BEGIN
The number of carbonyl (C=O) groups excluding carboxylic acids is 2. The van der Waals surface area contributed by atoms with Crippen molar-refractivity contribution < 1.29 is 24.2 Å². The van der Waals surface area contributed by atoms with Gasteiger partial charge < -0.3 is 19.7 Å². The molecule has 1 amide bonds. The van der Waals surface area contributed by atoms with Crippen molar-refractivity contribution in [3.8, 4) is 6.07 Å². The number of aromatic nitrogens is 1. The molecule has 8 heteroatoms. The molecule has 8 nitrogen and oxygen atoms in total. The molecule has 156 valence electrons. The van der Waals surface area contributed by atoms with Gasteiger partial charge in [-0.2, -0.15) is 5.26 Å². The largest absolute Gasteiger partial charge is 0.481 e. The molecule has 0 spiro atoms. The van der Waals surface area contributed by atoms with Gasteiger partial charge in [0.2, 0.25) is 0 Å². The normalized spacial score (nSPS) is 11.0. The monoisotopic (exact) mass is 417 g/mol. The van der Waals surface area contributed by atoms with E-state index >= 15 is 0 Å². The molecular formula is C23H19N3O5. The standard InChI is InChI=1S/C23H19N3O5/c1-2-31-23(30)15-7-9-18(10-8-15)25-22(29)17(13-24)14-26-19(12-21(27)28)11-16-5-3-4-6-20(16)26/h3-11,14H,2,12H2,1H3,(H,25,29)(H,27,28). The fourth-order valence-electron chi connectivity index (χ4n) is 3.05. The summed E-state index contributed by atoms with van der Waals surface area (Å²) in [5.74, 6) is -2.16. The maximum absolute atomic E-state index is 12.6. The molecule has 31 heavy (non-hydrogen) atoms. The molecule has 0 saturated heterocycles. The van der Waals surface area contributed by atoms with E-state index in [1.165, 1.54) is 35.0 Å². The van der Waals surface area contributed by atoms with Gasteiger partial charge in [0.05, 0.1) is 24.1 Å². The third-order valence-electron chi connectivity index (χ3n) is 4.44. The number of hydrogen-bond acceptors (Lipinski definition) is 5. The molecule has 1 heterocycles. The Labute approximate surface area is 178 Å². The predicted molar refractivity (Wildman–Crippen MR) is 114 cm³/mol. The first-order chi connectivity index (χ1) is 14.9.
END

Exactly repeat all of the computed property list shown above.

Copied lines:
The number of carbonyl (C=O) groups excluding carboxylic acids is 2. The van der Waals surface area contributed by atoms with Crippen molar-refractivity contribution < 1.29 is 24.2 Å². The van der Waals surface area contributed by atoms with Gasteiger partial charge < -0.3 is 19.7 Å². The molecule has 1 amide bonds. The van der Waals surface area contributed by atoms with Crippen molar-refractivity contribution in [3.8, 4) is 6.07 Å². The number of aromatic nitrogens is 1. The molecule has 8 heteroatoms. The molecule has 8 nitrogen and oxygen atoms in total. The molecule has 156 valence electrons. The van der Waals surface area contributed by atoms with Gasteiger partial charge in [-0.2, -0.15) is 5.26 Å². The largest absolute Gasteiger partial charge is 0.481 e. The molecule has 0 spiro atoms. The van der Waals surface area contributed by atoms with Gasteiger partial charge in [0.2, 0.25) is 0 Å². The normalized spacial score (nSPS) is 11.0. The monoisotopic (exact) mass is 417 g/mol. The van der Waals surface area contributed by atoms with E-state index >= 15 is 0 Å². The molecular formula is C23H19N3O5. The standard InChI is InChI=1S/C23H19N3O5/c1-2-31-23(30)15-7-9-18(10-8-15)25-22(29)17(13-24)14-26-19(12-21(27)28)11-16-5-3-4-6-20(16)26/h3-11,14H,2,12H2,1H3,(H,25,29)(H,27,28). The fourth-order valence-electron chi connectivity index (χ4n) is 3.05. The summed E-state index contributed by atoms with van der Waals surface area (Å²) in [5.74, 6) is -2.16. The maximum absolute atomic E-state index is 12.6. The molecule has 31 heavy (non-hydrogen) atoms. The molecule has 0 saturated heterocycles. The van der Waals surface area contributed by atoms with E-state index in [1.165, 1.54) is 35.0 Å². The van der Waals surface area contributed by atoms with Gasteiger partial charge in [0.05, 0.1) is 24.1 Å². The third-order valence-electron chi connectivity index (χ3n) is 4.44. The number of hydrogen-bond acceptors (Lipinski definition) is 5. The molecule has 1 heterocycles. The Labute approximate surface area is 178 Å². The predicted molar refractivity (Wildman–Crippen MR) is 114 cm³/mol. The first-order chi connectivity index (χ1) is 14.9.